Wave the flag!
Lastly, it’s worth mentioning that all City and Guilds online multiple-choice tests are equipped with integrated flagging tool software. This means that if you find a question particularly challenging, you can flag it, and re-visit it at the end of the test. This acts as another driver towards preserving momentum, and allows you to make sure that absolutely every question is answered. This last point is important. You never quite know if that last-gasp guess will get you the mark you need to get over the line! The pass mark for this exam is 60%, which is an entirely achievable benchmark.
So, revise well, use your guide to the Building Regulations sparingly, and exploit the flagging tool. Do all this, and there’s every chance you’ll pass this exam with flying colours!
The C&G 2393-10 Level 3 Certificate in the Building Regulations for Electrical Installations in Dwellings is a substantial first step towards acquiring a Part P license. Once qualified as either a domestic installer or fully-fledged electrician, and a successful application is processed, you’ll have authorisation to complete electrical craft works without constantly referring back to the Local Authority Building Control (or Approved Building Inspectors Control)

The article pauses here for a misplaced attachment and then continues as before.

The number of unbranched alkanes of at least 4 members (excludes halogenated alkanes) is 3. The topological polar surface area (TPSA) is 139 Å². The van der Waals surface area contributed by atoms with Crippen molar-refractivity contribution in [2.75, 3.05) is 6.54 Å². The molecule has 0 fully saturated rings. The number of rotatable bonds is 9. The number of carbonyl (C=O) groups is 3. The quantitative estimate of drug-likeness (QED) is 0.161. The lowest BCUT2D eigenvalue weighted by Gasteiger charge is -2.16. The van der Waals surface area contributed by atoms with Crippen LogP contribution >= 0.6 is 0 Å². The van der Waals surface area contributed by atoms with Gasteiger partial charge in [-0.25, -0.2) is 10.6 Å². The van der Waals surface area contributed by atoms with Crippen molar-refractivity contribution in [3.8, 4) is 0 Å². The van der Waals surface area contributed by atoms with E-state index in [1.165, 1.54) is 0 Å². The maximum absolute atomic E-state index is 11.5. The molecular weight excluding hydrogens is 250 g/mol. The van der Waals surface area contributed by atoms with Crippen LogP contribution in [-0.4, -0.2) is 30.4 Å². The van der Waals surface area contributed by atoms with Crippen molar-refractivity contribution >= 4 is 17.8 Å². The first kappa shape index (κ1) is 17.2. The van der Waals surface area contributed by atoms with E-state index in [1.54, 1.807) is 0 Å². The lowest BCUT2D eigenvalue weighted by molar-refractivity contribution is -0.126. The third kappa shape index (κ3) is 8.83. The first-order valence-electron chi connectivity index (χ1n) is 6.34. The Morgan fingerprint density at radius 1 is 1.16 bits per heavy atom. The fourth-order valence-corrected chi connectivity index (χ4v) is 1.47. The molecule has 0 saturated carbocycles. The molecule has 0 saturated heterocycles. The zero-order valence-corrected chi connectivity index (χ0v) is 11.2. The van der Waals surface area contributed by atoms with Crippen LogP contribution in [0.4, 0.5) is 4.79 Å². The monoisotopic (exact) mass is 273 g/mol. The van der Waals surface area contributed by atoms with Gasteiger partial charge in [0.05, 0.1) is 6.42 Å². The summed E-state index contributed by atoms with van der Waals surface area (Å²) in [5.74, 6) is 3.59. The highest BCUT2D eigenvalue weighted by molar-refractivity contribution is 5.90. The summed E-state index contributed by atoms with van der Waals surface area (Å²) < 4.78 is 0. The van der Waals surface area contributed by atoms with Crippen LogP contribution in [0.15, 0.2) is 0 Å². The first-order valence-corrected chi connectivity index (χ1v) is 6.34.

The extended course format invites delegates to master some of the basic skills relating to domestic installation. Furthermore, it offers further tutoring on the associated electrotechnical theory. Therefore, it is heavily recommended that novices opt for the five-day course. If you’re an experienced electrician, it may be worth looking at learning providers who facilitate a more succinct, one-day course. Candidates will exit the module, regardless of its duration, with a firm grasp on the detail, execution and enforcement of the regulations. Participants will also acquire an understanding on the role of the LABC (and ABIC).
The resultant assessment can be navigated relatively comfortably, providing delegates prepare accordingly. On exam-day, aim to take heed of the advice given, and provide responses in a calm and controlled manner.
If you require any further support or information on this course, then please reach out to either an authorised tutor, industry professional, or, if viable, a Part P license holder. You can also review the relevant course page on the City and Guilds website, located here.
The C&G 2393-10 is an important step in your journey towards becoming a fully-qualified electrician, so its well worth attending this course.
We wish you the best of luck in this training module, and hope you pass its associated assessment!